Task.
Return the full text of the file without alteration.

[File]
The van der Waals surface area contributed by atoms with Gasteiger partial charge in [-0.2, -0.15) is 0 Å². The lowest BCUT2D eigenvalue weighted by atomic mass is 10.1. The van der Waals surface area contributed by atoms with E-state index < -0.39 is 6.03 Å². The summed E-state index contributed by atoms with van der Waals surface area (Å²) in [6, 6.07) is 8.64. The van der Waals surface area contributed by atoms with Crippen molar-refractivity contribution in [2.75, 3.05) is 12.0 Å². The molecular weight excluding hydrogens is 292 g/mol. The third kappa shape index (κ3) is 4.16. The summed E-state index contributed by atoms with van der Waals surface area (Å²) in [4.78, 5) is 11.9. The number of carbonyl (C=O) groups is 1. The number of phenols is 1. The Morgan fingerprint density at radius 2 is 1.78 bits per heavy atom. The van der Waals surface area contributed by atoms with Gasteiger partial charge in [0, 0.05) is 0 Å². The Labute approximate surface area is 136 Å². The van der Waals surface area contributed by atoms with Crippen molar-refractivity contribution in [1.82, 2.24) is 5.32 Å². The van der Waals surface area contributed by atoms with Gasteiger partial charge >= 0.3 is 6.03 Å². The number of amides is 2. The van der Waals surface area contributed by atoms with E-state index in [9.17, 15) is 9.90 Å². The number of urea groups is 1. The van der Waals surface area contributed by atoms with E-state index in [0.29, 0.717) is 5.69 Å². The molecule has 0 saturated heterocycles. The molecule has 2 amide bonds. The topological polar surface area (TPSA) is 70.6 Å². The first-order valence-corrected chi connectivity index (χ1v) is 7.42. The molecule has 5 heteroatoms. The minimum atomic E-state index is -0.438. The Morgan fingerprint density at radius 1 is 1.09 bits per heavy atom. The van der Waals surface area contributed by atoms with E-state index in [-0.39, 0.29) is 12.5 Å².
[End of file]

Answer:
The van der Waals surface area contributed by atoms with Gasteiger partial charge in [-0.2, -0.15) is 0 Å². The lowest BCUT2D eigenvalue weighted by atomic mass is 10.1. The van der Waals surface area contributed by atoms with E-state index < -0.39 is 6.03 Å². The summed E-state index contributed by atoms with van der Waals surface area (Å²) in [6, 6.07) is 8.64. The van der Waals surface area contributed by atoms with Crippen molar-refractivity contribution in [2.75, 3.05) is 12.0 Å². The molecular weight excluding hydrogens is 292 g/mol. The third kappa shape index (κ3) is 4.16. The summed E-state index contributed by atoms with van der Waals surface area (Å²) in [4.78, 5) is 11.9. The number of carbonyl (C=O) groups is 1. The number of phenols is 1. The Morgan fingerprint density at radius 2 is 1.78 bits per heavy atom. The van der Waals surface area contributed by atoms with Gasteiger partial charge in [0, 0.05) is 0 Å². The Labute approximate surface area is 136 Å². The van der Waals surface area contributed by atoms with Crippen molar-refractivity contribution in [1.82, 2.24) is 5.32 Å². The van der Waals surface area contributed by atoms with Gasteiger partial charge >= 0.3 is 6.03 Å². The number of amides is 2. The van der Waals surface area contributed by atoms with E-state index in [9.17, 15) is 9.90 Å². The number of urea groups is 1. The van der Waals surface area contributed by atoms with E-state index in [0.29, 0.717) is 5.69 Å². The molecule has 0 saturated heterocycles. The molecule has 2 amide bonds. The topological polar surface area (TPSA) is 70.6 Å². The first-order valence-corrected chi connectivity index (χ1v) is 7.42. The molecule has 5 heteroatoms. The minimum atomic E-state index is -0.438. The Morgan fingerprint density at radius 1 is 1.09 bits per heavy atom. The van der Waals surface area contributed by atoms with E-state index in [-0.39, 0.29) is 12.5 Å².